DaDaFest International Festival returns to Liverpool this month with a huge programme of theatre and other work by disabled, deaf and neuro-divergent artists and performers.
This year’s festival, under the title Hybrid, runs over six weeks from October 26 to December 3 at venues across the city including the Unity Theatre, Bluecoat, the Museum of Liverpool and St Helens Library – as well as online.
The festival programme features national collaborations, joint commissions, programme sharing and organisational development covering disabled and non-disabled artists, plus local partnerships working collaboratively to support local established and emerging artists.
Artists include Rosa Faye Garland, a performer and clown, in Trash Salad, a genre-bending burlesque adventure using lip-sync, striptease and song, which was a cult hit at this year’s Edinburgh Fringe.
The programme continues on October 27 with 24, 23, 22, a “little earthquake” of a gig-theatre show from Nottingham-based theatre company Chronic Insanity.
October 28 brings queer, neuro-divergent Kadisha Kayani in Sunshine and Shadows. It’s mid-covid and 19-year-old Estelle is feeling alone and reflective. When her relationship between her best friends is put to the test, and in the era of social media, will she feel like this forever or will she begin to face her fears?
Deaf actor, theatre and textile designer Rhiannon May presents Crash Landing: A Theatrical Sensory Experience on October 29, which invites its audience to “plunge into the chaotic world of Planet Zoe”.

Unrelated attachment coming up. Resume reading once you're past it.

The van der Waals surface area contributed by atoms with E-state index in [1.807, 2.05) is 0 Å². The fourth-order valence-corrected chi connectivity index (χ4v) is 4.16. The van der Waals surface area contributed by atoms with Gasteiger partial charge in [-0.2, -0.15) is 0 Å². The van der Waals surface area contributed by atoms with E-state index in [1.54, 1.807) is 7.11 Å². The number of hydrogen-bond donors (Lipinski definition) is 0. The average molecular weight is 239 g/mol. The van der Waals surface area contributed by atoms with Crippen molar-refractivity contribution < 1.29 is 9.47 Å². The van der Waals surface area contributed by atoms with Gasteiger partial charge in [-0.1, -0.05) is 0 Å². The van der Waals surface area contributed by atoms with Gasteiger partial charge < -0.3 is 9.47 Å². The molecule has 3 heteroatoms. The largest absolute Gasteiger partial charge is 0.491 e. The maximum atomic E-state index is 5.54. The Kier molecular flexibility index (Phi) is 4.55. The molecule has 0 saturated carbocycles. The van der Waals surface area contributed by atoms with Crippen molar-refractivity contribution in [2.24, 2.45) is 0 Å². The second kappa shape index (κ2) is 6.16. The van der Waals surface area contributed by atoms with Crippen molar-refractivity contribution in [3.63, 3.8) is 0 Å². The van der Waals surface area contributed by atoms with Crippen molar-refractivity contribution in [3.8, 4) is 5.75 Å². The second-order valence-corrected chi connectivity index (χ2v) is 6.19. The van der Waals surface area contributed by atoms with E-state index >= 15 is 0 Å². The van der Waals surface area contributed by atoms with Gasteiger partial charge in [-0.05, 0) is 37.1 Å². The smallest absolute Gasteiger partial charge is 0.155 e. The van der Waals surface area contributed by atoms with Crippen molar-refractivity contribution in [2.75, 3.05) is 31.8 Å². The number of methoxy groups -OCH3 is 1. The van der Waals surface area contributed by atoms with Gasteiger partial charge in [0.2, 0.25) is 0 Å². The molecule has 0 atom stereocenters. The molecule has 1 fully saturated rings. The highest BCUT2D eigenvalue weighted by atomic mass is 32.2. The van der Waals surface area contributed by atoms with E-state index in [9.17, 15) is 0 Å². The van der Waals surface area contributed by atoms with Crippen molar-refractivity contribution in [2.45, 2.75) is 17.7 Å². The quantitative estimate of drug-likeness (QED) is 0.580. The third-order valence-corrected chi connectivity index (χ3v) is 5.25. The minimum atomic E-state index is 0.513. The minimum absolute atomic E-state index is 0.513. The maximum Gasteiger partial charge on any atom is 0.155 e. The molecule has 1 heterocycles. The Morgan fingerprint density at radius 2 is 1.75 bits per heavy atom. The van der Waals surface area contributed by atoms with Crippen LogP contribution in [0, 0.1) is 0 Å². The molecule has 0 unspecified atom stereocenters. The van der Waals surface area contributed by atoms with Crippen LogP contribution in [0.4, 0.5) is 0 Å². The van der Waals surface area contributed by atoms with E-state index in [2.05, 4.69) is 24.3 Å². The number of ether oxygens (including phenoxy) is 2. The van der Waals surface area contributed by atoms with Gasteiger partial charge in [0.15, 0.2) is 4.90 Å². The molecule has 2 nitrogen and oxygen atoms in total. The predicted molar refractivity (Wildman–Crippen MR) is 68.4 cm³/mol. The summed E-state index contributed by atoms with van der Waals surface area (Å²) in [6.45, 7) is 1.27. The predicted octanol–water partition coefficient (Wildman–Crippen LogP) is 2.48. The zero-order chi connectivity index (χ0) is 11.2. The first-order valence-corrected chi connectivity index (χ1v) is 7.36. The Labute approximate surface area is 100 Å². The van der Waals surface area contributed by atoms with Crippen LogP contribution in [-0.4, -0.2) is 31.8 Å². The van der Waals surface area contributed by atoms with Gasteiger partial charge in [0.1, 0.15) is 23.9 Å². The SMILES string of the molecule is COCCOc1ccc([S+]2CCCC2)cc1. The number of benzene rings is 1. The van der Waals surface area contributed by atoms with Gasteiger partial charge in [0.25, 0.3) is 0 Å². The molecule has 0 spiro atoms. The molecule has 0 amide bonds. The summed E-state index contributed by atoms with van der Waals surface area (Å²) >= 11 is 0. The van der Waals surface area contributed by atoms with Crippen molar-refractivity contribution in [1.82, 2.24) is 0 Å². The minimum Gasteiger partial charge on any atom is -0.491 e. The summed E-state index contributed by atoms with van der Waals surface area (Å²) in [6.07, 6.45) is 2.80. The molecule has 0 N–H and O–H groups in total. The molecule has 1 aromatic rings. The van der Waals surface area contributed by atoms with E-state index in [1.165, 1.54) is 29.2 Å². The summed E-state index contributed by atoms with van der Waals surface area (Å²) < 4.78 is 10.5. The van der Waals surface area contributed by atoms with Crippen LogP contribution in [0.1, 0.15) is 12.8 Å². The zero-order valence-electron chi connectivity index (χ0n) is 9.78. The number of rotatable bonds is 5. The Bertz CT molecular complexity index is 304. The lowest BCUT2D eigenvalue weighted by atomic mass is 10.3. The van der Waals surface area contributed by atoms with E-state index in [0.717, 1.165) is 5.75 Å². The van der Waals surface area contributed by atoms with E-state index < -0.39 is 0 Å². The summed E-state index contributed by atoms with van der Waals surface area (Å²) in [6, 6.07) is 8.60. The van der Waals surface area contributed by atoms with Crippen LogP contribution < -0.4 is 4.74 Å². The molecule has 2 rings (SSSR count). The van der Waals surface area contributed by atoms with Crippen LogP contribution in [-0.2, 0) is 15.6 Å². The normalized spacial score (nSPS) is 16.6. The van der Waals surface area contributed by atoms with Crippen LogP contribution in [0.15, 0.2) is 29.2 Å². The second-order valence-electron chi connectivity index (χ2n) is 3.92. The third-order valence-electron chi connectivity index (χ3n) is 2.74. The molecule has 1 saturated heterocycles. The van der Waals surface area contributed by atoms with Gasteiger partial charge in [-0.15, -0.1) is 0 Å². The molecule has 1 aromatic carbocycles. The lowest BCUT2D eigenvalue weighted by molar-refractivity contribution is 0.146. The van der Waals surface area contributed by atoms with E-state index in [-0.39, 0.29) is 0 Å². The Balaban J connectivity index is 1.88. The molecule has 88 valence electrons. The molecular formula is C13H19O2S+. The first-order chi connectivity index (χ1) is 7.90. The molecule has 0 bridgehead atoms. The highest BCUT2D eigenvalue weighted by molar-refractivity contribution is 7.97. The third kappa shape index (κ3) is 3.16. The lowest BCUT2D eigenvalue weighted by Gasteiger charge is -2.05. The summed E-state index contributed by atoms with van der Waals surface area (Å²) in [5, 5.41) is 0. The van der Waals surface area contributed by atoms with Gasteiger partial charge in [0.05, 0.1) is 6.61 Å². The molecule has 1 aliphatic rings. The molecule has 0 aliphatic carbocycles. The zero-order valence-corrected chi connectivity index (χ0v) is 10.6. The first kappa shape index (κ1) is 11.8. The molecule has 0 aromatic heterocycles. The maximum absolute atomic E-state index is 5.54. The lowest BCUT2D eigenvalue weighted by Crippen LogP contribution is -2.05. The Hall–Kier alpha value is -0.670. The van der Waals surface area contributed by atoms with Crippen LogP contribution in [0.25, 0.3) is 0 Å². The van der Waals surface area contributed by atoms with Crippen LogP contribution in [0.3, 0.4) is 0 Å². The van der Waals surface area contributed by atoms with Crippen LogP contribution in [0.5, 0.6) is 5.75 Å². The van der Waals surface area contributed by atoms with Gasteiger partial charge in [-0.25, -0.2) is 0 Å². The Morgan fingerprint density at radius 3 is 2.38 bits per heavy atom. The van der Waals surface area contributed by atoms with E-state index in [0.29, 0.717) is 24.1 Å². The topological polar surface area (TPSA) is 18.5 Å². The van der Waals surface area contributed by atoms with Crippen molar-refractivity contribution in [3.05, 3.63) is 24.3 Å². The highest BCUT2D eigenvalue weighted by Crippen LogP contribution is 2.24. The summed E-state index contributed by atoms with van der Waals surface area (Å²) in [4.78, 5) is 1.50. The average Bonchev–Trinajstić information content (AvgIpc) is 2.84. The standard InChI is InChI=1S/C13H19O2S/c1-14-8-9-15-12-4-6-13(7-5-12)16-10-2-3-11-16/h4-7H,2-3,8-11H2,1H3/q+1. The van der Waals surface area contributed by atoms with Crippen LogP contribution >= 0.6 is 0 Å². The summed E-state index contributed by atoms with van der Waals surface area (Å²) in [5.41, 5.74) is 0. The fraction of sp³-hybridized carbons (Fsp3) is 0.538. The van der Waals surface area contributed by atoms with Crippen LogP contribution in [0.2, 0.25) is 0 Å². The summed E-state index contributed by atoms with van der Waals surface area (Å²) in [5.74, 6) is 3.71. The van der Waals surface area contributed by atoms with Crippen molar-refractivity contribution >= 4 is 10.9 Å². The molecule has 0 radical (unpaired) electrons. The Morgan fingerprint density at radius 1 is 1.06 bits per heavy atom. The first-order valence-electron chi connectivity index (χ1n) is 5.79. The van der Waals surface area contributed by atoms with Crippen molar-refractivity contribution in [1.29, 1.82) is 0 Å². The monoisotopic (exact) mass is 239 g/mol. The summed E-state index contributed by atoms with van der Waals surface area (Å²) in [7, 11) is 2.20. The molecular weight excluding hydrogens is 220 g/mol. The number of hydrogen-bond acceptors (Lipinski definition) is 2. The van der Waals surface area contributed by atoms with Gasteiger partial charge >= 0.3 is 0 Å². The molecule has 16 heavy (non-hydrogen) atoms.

The second week of the festival takes place online and on demand until December 18 and features Hera’s We Ask These Questions of Everybody, Past Life by Alice Christina-Corrigan, Flight Paths by Extant – one of the UK’s leading professional performing arts companies of visually-impaired artists and theatre practitioners, and Rachel Parry’s Malper.
The festival also has exhibitions, a DaDa Academy Digital Showcase – an online collaboration between young people at Alder Hey Children’s Hospital and the Young Musicians Ensemble, which runs from November 7. The Museum of Liverpool will stage an exhibition that is part of Shielded in the Community, a disabled-led project that gathered artistic responses to shielding from disabled people in the North-West, responding to prompts from professional artists (from November 16, coinciding with the start of Disability History Month).
The festival features lectures, performance pieces, cross-cultural art, poetry and other art forms. Full programme on the link below.
DaDa was founded in 1984 (the first festival was in 2001) and develops disability and deaf art works through a multi-art form programme that includes festivals, interventions and events, as well as a year-round programme of engagement work with developing and established artists, young disabled, deaf and neuro-divergent people, their families and the wider community.
Festival executive producer Joe Strickland said: “The festival title and theme, Hybrid, highlights our continued approach to presenting work post-lockdown. We are always working to find ways of making work more widely accessible without compromising quality.
“This year, we have aimed to support artists to experiment with new approaches to inclusive and integrated access and develop their own skills and style of inclusive practice.”
The festival operates a “pay what you decide” policy, with tickets for individual events ranging from a suggested £10 to £8 for concessions, £5 half-price and free.
The full festival programme and tickets can be found here